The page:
With her first book of interconnected stories, How the Garcia Girls Lost Their Accents, this Dominican author dove headfirst into the most complex and riveting problem those who have crossed the border face daily: How do we become part of the U.S. without losing our identities? How do we lose our accents without losing everything else? The book, published in 1991, became a point of reference among Latinos, inspiring a new generation to write about assimilation. Alvarez, who celebrated her 71st birthday in March, published a novel in 2020, Afterlife, in which she deals with the transition toward retirement and widowhood in the current political climate, addressing the fear of undocumented immigrants and the difficulties they encounter when working and living in the United States. Through her latest work, Alvarez remains current, taking notes on her own life and — with a critical eye — paying attention to the vicissitudes of U.S. society.
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PHOTO BY: Ulf Andersen; Getty Images/Siruela
Oscar Hijuelos (1951-2013)
In 1990, Hijuelos became the first Hispanic writer to win the Pulitzer Prize for his second novel, The Mambo Kings Play Songs of Love. The prestigious award paved the road not only for him but also for other Latino authors, who until then had been mostly ignored by reviewers and publishers. Hijuelos, the son of Cuban immigrants who came to New York in the 1940s, depicts in his novels the rich world of immigrants and their struggles, a topic that resonates and holds true to this day. His protagonists are dishwashers, cooks, maids and musicians — all united by an impossible dream: to redeem themselves of the decision to leave behind their countries and the ones they love in search of a better life. His first published work, Our House in the Last World, is a meditation on the insurmountable trauma of immigration and the open wound that remains in some families because of it. Hijuelos died in 2013; contrary to many of the characters in his novels, he died in the place where he was born, the city that cradled and defined his work—New York.
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PHOTO BY: Vintage Español / Leonardo Cendamo; Getty Images
Sandra Cisneros (born 1954)
This Chicago-born Chicana writer has done it all: collections of poetry, essays, short stories, novels and children’s books. But anyone new to Cisneros should consider starting at the very beginning with her seminal first novel, The House on Mango Street. Published in 1984 — and based on the difficult working-class Latino lives Cisneros witnessed as a high school counselor — this novel is told in a series of lyrical vignettes from the point of view of Esperanza Cordero, a young Latina girl coming of age in Chicago. Since its publication, The House on Mango Street has sold over 6 million copies, been translated into more than 20 languages and become a staple in school curriculums across the country. Those wanting to get to know the author further can delve into Vintage Cisneros, a skillfully edited volume that contains excerpts from Woman Hollering Creek, Caramelo, and other notable works by the MacArthur fellow winner. Cisneros’ most recent work is Martita, I Remember You, published this year, a bilingual novella that features the signature blend of lyricism and realism that has come to define Cisneros' career.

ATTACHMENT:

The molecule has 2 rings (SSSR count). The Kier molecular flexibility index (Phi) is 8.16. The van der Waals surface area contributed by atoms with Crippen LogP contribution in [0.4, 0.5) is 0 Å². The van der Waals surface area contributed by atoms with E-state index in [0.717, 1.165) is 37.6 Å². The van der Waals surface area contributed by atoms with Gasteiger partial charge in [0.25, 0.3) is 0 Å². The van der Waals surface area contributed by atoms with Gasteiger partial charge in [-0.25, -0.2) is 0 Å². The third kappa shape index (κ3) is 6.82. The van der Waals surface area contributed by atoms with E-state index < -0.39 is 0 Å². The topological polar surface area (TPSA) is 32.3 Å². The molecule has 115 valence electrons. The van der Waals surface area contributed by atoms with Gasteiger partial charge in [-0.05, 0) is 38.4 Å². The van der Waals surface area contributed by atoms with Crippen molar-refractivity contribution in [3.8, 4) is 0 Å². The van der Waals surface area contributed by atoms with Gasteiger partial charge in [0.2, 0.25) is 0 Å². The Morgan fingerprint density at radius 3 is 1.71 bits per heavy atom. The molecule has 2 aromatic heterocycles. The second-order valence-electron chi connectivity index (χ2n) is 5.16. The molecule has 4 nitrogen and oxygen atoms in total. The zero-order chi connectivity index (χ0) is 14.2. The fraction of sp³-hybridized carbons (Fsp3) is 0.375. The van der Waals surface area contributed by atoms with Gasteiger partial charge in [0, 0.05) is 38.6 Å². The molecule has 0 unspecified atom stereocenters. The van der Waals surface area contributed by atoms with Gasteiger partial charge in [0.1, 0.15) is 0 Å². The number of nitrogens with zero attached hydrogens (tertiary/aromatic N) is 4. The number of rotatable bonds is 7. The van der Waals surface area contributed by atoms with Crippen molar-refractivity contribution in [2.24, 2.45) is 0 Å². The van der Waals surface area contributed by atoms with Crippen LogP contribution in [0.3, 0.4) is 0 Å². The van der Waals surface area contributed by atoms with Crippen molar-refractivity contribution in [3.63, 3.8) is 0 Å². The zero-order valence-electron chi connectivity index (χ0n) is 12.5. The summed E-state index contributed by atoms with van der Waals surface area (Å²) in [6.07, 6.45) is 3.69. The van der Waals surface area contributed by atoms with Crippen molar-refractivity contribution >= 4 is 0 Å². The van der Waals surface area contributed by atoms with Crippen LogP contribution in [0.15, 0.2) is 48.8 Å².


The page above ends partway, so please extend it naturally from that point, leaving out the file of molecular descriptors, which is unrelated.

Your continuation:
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PHOTO BY: Little, Brown and Company / Jay L. Clendenin; Getty Images
Luis Alberto Urrea (born 1955)
A prolific author, Urrea was a finalist for the Pulitzer Prize for his 2004 best seller The Devil’s Highway, based on the story of 26 men who attempted to cross the border through one of the most dangerous regions of the Arizona desert. Born in Mexico to an American mother, but raised between San Diego and Tijuana, Urrea has written novels, essays, poems and stories. In each, he explores his own circumstances as a Mexican-American, straddling both sides of the border, pulled between the magic of one country and the grim realities of immigrant life in the other. His most recent book, The House of Broken Angels, is based on the death of his older brother and is an emotional epic, written with a sense of humor and brotherly love.
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PHOTO BY: Ballantine Books/ Courtesy Cristina Garcia
Cristina García (born 1958)